Kindle Fire consensus: It's no iPad, but hey, it's cheap!

Size and performance issues cited by those who are less than impressed

While the early reviews for Amazon's Kindle Fire tablet have been less than glowing, they all agree that the device has the virtue of being cheap.

One of the chief problems that some reviewers have identified with the tablet is that its 7-inch display screen is just not optimal for reading online magazines. Engadget's Tim Stevens, for instance, said that he and his team "constantly found ourselves zooming in and out to read" on the device while The Verge's Joshua Topolsky said that the pinch-and-zoom functionality "lacks a smoothness that would make the experience more enjoyable." The Chicago Sun Times' Andy Ihnakto was much more complimentary of the Kindle Fire but also conceded that it was mainly for users who are "not terribly interested in much more than content consumption," whereas the iPad "does everything and ... does books exceptionally well."

FIRST LOOK: The Amazon Kindle Fire

Mashable's Lance Ulanoff also said that the Kindle wasn't up to the iPad's standard and said that its overall design was more reminiscent of RIM's BlackBerry PlayBook tablet.

"When you use an Apple iPad, iPod or iPhone, it's clear that every bit of it was built with the hardware in mind," he wrote. "As most people have heard, Amazon reportedly took a shortcut and used the Research in Motion PlayBook's reference design. The Kindle Fire looks almost exactly like it except for the lack of cameras and, obviously, the operating system."

But while the consensus was that the Kindle Fire may not be in the same league as the iPad, the reviewers also said that it didn't really need to be since its $200 price tag alone could be a big differentiator.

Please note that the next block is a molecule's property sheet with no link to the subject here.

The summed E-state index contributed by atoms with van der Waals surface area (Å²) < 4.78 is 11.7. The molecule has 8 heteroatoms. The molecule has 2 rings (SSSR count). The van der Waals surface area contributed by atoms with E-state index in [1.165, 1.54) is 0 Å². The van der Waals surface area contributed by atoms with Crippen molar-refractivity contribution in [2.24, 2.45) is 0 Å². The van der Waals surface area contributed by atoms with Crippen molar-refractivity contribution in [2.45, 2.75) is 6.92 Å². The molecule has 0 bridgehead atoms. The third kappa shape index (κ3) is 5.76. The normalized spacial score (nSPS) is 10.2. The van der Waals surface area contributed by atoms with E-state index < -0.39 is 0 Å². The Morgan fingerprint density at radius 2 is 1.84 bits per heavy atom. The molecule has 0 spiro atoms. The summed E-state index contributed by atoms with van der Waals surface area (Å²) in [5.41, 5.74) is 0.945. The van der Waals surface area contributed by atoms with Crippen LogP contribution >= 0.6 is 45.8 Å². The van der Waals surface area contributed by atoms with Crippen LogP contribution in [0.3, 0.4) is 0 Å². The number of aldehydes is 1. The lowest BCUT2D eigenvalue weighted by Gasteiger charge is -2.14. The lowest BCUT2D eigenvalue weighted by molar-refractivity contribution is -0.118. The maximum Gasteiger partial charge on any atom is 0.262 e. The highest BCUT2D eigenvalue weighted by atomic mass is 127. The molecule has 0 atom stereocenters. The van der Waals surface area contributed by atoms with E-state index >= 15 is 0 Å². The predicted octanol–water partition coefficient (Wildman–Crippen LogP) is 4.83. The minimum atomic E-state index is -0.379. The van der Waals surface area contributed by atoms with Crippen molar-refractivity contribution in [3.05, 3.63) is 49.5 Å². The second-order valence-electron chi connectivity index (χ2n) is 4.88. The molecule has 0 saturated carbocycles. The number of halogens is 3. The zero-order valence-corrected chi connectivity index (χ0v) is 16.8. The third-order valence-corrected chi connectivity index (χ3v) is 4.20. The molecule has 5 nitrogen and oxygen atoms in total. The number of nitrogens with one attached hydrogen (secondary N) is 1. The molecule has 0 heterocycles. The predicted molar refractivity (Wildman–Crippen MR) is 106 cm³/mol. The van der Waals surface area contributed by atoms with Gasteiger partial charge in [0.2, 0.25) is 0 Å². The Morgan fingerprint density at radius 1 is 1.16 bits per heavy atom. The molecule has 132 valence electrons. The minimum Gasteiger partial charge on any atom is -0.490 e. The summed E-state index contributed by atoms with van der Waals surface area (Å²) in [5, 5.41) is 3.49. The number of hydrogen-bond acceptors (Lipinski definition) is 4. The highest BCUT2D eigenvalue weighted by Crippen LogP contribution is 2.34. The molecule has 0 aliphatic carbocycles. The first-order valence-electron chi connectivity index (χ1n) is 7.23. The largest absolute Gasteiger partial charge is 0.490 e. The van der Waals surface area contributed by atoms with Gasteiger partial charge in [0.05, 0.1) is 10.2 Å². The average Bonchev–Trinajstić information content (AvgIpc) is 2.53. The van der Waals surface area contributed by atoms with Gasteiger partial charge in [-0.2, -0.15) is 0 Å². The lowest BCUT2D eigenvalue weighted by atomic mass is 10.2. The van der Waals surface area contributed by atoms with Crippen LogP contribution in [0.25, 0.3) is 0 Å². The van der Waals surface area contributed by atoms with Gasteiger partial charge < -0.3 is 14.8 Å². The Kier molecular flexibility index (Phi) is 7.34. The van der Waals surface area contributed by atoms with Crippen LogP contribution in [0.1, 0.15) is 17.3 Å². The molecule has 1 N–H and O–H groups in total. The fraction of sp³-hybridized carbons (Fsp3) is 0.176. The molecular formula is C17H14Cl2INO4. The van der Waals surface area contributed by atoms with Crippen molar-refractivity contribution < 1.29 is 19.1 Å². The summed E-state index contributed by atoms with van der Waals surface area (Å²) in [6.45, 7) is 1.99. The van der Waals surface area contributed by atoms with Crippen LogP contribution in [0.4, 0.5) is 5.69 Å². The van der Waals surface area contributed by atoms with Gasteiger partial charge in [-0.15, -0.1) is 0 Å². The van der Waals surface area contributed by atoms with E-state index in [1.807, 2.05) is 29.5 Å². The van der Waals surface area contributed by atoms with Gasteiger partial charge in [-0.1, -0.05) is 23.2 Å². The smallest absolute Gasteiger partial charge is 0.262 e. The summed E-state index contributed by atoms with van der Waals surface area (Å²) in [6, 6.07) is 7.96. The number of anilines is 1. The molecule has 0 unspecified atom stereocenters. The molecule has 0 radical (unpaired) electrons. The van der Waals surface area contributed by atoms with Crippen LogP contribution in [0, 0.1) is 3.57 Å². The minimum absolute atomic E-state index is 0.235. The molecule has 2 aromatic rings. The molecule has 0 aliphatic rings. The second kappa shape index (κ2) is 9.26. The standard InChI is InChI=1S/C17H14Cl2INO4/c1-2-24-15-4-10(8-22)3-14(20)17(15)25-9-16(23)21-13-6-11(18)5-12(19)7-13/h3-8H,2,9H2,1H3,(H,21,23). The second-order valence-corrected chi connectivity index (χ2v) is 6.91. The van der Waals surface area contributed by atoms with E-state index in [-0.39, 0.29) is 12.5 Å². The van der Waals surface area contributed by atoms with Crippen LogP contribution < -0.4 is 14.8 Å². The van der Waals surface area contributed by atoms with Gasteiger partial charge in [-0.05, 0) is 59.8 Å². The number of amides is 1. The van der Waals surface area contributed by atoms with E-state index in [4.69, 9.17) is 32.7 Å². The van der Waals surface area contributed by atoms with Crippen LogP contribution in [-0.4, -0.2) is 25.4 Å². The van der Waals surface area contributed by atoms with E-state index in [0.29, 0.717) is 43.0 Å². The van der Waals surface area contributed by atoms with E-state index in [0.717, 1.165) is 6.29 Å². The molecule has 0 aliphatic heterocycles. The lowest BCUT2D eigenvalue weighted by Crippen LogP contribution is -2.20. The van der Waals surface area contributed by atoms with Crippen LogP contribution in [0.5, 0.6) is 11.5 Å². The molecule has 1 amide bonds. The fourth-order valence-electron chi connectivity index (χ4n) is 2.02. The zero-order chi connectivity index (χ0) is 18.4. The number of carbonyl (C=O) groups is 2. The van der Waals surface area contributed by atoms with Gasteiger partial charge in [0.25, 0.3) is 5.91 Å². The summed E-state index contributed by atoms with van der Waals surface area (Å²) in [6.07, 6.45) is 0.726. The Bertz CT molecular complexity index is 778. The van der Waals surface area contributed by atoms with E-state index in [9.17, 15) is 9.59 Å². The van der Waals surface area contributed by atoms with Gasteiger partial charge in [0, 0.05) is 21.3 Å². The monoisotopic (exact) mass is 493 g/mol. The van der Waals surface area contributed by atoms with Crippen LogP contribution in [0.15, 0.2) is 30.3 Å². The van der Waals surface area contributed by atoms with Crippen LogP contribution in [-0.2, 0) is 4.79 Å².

"[The Kindle Fire] doesn't have the iPad's extra layer of polish and sheen, but with the Amazon brand, a wide ecosystem of services at its disposal, and that $199 price point it doesn't really need it," wrote Fortune's JP Mangaliden. "In that sense, Apple's tablet just met its first competitor."

CNET's editorial team also said that the tablet could be a hit for bargain shoppers who just want a tablet capable of helping them surf the Web, since it performs fairly well given its low price.

"In the world of tablets, there are great products and there are cheap products, but very few great, cheap products," the editors wrote. "Fortunately, for those of you unwilling to shell out $500 for an Apple iPad 2, and wary of buying a piece of junk, Amazon's $199 Kindle Fire tablet should be at the top of your wish list."

Not all reviewers felt that the low price justified the inferior screen size and user interface, however. The New York Times' David Pogue wrote that paying a premium for a quality device is sometimes worth the money, especially if the cheap device you're using is driving you crazy due to its sluggish performance.

"You feel that $200 price tag with every swipe of your finger," he wrote. "Animations are sluggish and jerky. ... The momentum of the animations hasn't been calculated right, so the whole thing feels ornery."

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